Dry mustard – That’s right, dry yellow mustard in the powdered form. I know. You’re thinking about mustard on hot dogs, burgers, etc.; but mustard, in its own right, adds great flavor and color to foods. Like tumeric, it tends to be strong. Figure it this way, you can substitute 1 teaspoon of dry yellow mustard for 1 teaspoon tumeric. Just add to rice when it comes a boil, cover, and cook as instructed.

Parsley – For green rice. Yes, it’s hard being green. But in rice it’s okay. Adds another dimension and flavor to the dish. Simple: take 1 bunch of parsley (I prefer the curly Italian type parsley), wash and chop finely (by hand, or in a food processor). Saute it in 2-3 tablespoons olive oil with a couple of finely chopped garlic cloves thrown in. To enhance the flavor you can even add a chicken bouillon cube, and (if you want) 3 tablespoons light cream. Add rice, water, and cook as you normally wood. It will give you deliciously green-hued rice.

Black Rice (Arroz con Calamares) – This is rice cooked with squid or cuttlefish. The color comes from the dark color imparted to the grains as they cook with the squid in its ink. It’s a favorite in my crowd. The trick here is that the rice will come out darker if canned squid is used. 4-ounce cans of squid in their ink can be found in most supermarkets or Asian and Caribbean stores. To prepare: saute, in 2 tablespoons olive oil, 1 green bell pepper (cored seeded and chopped), 1 small onion (chopped), and 1 clove garlic (finely minced). Add 1/2 cup tomato sauce, and 1 chicken bouillon cube. Stir in 3 cans squid in this ink plus 6 pimento stuffed Spanish olives. Stir in 2 cups rice, water to cover by about 1/4-inch, season with salt and pepper, bring to a boil, and cook until liquid is absorbed (about 20-25 minutes).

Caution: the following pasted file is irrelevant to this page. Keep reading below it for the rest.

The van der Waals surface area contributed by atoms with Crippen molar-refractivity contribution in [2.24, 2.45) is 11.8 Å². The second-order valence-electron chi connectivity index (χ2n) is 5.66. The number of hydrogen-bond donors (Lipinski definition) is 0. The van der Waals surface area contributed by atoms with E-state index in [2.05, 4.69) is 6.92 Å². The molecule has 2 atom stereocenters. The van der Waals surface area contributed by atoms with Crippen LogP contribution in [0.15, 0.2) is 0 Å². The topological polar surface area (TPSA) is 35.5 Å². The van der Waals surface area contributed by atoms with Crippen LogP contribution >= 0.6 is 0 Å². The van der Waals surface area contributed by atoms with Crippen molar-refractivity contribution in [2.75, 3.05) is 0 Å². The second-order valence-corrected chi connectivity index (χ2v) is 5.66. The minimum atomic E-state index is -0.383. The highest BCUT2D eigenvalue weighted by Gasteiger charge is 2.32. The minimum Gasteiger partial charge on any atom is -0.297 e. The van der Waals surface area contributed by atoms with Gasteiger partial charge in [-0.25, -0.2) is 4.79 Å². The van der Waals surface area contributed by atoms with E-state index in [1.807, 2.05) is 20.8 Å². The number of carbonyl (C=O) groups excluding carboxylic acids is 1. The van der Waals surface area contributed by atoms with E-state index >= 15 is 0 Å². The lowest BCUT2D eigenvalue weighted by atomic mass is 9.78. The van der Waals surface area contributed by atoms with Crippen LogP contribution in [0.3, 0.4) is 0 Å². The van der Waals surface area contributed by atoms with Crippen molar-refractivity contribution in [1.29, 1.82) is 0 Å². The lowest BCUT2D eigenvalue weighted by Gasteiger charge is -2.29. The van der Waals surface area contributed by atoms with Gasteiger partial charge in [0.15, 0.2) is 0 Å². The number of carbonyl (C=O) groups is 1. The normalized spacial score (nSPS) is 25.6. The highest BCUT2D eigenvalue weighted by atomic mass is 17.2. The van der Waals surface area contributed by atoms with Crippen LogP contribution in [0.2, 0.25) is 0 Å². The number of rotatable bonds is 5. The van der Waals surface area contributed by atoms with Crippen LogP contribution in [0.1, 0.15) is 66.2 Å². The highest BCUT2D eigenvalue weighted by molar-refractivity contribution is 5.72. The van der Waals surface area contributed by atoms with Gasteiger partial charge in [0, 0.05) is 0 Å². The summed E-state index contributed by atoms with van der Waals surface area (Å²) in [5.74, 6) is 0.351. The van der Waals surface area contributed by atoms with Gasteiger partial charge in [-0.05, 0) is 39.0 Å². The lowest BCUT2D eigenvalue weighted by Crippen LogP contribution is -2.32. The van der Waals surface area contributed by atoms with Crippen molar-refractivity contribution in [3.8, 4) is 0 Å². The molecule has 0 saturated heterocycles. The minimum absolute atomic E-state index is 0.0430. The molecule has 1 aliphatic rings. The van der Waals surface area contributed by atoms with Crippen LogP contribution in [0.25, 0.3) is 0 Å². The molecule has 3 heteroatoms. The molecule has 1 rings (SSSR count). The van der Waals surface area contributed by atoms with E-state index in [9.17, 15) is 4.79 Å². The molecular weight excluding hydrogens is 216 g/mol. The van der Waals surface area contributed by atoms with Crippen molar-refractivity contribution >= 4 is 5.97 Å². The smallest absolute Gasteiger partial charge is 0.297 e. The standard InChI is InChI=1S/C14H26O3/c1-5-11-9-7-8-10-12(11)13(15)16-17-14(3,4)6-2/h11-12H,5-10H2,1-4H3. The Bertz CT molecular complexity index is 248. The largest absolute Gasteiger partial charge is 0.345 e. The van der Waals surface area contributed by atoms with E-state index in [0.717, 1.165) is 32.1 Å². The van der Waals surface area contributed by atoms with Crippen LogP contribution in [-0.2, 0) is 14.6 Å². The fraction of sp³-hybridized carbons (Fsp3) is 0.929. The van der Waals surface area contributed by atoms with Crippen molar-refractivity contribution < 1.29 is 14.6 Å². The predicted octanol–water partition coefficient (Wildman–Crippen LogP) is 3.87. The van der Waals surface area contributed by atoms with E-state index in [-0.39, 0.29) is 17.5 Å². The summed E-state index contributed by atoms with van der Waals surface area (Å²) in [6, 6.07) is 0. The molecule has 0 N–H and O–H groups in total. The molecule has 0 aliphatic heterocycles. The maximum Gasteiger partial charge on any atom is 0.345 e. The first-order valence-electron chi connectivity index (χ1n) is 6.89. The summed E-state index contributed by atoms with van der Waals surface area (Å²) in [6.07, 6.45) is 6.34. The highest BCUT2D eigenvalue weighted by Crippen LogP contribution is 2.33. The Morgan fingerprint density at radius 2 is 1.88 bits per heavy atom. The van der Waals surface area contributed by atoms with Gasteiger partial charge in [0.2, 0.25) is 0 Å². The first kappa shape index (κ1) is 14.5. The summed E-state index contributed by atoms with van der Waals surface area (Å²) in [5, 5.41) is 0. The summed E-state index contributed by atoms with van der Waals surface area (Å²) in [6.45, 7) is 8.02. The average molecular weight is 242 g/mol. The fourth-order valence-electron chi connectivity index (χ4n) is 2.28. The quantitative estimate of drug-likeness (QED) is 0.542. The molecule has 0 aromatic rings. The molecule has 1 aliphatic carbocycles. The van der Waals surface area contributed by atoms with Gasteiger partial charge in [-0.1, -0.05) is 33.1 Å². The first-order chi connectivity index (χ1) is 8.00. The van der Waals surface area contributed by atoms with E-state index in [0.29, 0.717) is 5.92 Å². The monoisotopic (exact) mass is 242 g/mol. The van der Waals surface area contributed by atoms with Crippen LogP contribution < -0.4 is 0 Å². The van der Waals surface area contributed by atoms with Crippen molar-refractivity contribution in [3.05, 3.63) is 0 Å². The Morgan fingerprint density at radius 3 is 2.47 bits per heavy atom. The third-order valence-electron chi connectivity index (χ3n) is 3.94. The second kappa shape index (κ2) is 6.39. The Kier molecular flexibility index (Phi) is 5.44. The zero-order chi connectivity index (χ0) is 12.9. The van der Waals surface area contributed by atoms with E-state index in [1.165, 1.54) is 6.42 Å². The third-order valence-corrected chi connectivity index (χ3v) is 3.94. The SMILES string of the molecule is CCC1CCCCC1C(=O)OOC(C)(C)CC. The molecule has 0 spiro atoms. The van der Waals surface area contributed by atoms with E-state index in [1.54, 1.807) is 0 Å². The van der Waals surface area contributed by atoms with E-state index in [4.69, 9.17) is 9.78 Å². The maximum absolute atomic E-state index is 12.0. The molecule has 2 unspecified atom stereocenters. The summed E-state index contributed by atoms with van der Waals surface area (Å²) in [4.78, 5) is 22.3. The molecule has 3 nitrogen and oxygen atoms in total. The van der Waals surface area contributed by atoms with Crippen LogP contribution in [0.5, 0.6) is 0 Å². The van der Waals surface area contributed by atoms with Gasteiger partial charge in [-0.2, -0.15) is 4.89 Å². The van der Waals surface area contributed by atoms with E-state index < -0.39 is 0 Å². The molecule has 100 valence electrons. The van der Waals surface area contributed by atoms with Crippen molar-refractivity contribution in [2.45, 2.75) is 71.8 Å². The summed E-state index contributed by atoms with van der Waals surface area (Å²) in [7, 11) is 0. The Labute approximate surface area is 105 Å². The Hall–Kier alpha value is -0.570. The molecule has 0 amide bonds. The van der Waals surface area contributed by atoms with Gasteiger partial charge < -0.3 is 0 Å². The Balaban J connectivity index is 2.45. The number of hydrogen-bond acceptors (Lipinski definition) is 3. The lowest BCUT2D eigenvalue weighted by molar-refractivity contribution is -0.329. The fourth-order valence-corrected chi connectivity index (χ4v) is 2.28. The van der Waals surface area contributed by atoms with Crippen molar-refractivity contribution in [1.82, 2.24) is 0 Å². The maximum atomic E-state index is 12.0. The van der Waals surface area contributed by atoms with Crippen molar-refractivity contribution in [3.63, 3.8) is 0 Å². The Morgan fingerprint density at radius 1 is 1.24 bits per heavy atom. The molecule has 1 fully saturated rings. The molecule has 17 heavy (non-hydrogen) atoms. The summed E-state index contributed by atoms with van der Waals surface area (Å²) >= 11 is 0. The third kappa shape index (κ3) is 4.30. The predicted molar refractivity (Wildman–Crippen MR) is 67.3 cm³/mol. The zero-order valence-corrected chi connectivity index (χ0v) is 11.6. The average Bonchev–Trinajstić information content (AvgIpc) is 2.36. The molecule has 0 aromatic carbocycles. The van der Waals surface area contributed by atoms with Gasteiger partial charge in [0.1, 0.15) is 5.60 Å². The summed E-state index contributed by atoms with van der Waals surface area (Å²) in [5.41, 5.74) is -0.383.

There you have it, friends, different and varied ways to add delicious color to your rice dish. Experiment, see which one you like best—and enjoy!